The late US Supreme Court Justice Louis Brandeis has called states the “laboratories of democracy”. That still being the case, Harrisburg policymakers would do well to note how the current situation is being rated by other state governors — and, in turn, chart a new course by enacting growth-friendly tax and regulatory reform. in the next budget. negotiations.
Arkansas recently made headlines for securing a $3 billion investment from a major steel company to build new, highly efficient plants in the state. Asa Hutchinson, the state’s governor, boasted that the factories, which will support 900 six-figure paying jobs, would be built”even before they could get a permit to start construction in Pennsylvania.”
Governor Hutchinson’s taunt should be a wake-up call. Pennsylvania lost another congressional seat in the 10-year redistricting for the umpteenth time in a row. Our state is stagnating in population; in fact, the Keystone State is losing out to Southeast and Sunbelt states with better economic climates. Despite our vast natural resources, access to markets and world-class universities, too many young people are leaving home to work or start businesses elsewhere. It is time for us to take bold action to turn this state around.
We are pleased to see Governor Wolf and the Legislature agree on this – House and Senate leaders, as well as the Governor, have identified reducing the state’s onerous corporate tax rate as a priority for budget negotiations, and legislation to reduce corporate net income tax has already passed the House. We understand that some might warn that the state’s rapidly aging population will put a significant strain on public resources in the years to come. But encouraging additional business investment in the state means a stronger fiscal position through increased business activity, more people working (and paying taxes), and a more vibrant civic life. That’s why we joined nearly 50 other state and local chambers last week in stressing that it’s time to significantly reduce the corporate tax rate.
A lower business rate means a more welcoming Pennsylvania for start-ups and entrepreneurs, and continued manufacturing relocation as supply chains realign in the wake of a global inflationary crisis. As noted in the Chambers coalition letter, studies have shown that the benefits of lowering the CNI go far beyond attracting new business and investment. Studies have shown that a lower CNI rate would increase the state’s GDP, increase wages and home values, create jobs to support the family, and attract and retain new talent.
But as Governor Hutchinson’s comments should make clear, competitive tax rates aren’t enough if the time to obtain permits is extended. That’s why our organization has supported thoughtful reforms that provide additional resources to state agencies to review permits and reduce the time it takes to resolve disputes. Too often, anti-growth environmentalists use the courts to block the construction of new projects. Since the state’s air and water quality regulations are among the strictest in the nation, such delay tactics are misguided and most likely negative overall, if at all. results in the new facility being built in another country that does not share our commitment to stewardship. Congress understood that red tape needed to be cut in order to build the infrastructure needed for a modern economy when it included major licensing reforms in last year’s bipartisan infrastructure bill. Moving Pennsylvania’s economy will require the state legislature and governor to build on these state-level reforms.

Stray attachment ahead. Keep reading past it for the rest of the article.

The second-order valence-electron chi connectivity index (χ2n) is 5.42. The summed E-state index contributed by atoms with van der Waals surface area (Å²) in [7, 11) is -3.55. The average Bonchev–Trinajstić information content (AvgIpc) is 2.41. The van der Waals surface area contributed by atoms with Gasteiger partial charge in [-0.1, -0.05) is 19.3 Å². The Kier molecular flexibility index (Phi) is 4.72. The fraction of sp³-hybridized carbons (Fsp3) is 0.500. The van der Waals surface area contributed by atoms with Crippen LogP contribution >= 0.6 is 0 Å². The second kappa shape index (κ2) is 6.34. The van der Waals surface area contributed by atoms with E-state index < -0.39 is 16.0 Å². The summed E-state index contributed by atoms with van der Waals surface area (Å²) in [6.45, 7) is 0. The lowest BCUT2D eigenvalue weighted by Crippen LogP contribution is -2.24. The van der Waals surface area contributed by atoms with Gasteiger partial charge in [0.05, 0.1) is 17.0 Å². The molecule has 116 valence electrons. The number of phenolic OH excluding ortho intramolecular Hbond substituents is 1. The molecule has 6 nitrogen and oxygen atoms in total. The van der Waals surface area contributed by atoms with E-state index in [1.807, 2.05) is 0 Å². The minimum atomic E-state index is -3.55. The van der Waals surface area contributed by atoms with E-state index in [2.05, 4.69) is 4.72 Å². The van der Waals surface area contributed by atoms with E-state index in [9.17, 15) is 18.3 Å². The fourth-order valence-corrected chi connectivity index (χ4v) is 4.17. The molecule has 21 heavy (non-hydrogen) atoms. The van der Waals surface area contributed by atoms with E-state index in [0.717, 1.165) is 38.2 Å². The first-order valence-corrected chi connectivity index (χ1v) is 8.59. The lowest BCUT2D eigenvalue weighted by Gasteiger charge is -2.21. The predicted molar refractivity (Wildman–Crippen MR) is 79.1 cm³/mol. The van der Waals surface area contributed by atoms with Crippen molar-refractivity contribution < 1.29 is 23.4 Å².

The aforementioned trends in Pennsylvania’s population loss and average economic attractiveness are not going to resolve themselves simply because the pandemic appears to have receded. Each of the states that won a congressional seat in the redistricting has more people working today than before the pandemic. In contrast, Pennsylvania’s labor force is nearly 200,000 lower. Many in our state have retired or taken advantage of remote work and gone elsewhere — which is a shame, given that many corners of this state are as scenic as anywhere in this entire country.
Another little-known phenomenon of the pandemic is the number of new businesses created. Despite the enormous uncertainty the crisis has presented, a record 5.4 million Americans started a business in 2021, according to census data. But it’s clear that Pennsylvania has lost a good chunk of those startups, given the continued decline in the labor force.
People are on the move; let’s welcome them home and let’s welcome them here. New businesses are being created in record numbers; let’s make sure they’re created here. Supply chains are realigning; let’s make sure they find a foothold in the Keystone State.
Let’s make that happen in this year’s budget.
Gene Barr is President and CEO of the Pennsylvania Chamber of Commerce and Industry.